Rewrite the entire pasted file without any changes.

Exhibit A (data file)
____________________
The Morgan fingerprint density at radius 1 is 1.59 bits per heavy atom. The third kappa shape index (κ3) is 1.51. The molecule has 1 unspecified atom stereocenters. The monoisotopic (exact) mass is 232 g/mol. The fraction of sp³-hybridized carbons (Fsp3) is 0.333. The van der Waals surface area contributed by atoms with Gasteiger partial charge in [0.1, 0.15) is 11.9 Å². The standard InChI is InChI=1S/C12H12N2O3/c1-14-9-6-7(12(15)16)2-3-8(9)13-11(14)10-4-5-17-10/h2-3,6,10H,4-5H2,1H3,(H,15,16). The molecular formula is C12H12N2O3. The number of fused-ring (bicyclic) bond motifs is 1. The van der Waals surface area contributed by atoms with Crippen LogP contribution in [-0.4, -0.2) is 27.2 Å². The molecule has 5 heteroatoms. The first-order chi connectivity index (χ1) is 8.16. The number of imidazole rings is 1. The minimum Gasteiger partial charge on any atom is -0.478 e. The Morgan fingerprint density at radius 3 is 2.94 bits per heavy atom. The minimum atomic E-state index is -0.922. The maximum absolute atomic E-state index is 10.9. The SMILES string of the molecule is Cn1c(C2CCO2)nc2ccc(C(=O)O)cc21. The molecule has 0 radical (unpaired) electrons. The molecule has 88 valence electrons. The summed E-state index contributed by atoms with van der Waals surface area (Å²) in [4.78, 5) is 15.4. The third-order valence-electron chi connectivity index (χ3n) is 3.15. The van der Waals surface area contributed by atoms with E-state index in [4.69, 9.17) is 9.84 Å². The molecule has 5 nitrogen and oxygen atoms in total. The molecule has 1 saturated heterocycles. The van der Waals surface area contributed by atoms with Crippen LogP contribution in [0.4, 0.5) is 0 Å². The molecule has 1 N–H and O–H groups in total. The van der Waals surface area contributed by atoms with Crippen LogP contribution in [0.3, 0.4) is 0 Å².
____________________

The Morgan fingerprint density at radius 1 is 1.59 bits per heavy atom. The third kappa shape index (κ3) is 1.51. The molecule has 1 unspecified atom stereocenters. The monoisotopic (exact) mass is 232 g/mol. The fraction of sp³-hybridized carbons (Fsp3) is 0.333. The van der Waals surface area contributed by atoms with Gasteiger partial charge in [0.1, 0.15) is 11.9 Å². The standard InChI is InChI=1S/C12H12N2O3/c1-14-9-6-7(12(15)16)2-3-8(9)13-11(14)10-4-5-17-10/h2-3,6,10H,4-5H2,1H3,(H,15,16). The molecular formula is C12H12N2O3. The number of fused-ring (bicyclic) bond motifs is 1. The van der Waals surface area contributed by atoms with Crippen LogP contribution in [-0.4, -0.2) is 27.2 Å². The molecule has 5 heteroatoms. The first-order chi connectivity index (χ1) is 8.16. The number of imidazole rings is 1. The minimum Gasteiger partial charge on any atom is -0.478 e. The Morgan fingerprint density at radius 3 is 2.94 bits per heavy atom. The minimum atomic E-state index is -0.922. The maximum absolute atomic E-state index is 10.9. The SMILES string of the molecule is Cn1c(C2CCO2)nc2ccc(C(=O)O)cc21. The molecule has 0 radical (unpaired) electrons. The molecule has 88 valence electrons. The summed E-state index contributed by atoms with van der Waals surface area (Å²) in [4.78, 5) is 15.4. The third-order valence-electron chi connectivity index (χ3n) is 3.15. The van der Waals surface area contributed by atoms with E-state index in [4.69, 9.17) is 9.84 Å². The molecule has 5 nitrogen and oxygen atoms in total. The molecule has 1 saturated heterocycles. The van der Waals surface area contributed by atoms with Crippen LogP contribution in [0.4, 0.5) is 0 Å². The molecule has 1 N–H and O–H groups in total. The van der Waals surface area contributed by atoms with Crippen LogP contribution in [0.3, 0.4) is 0 Å².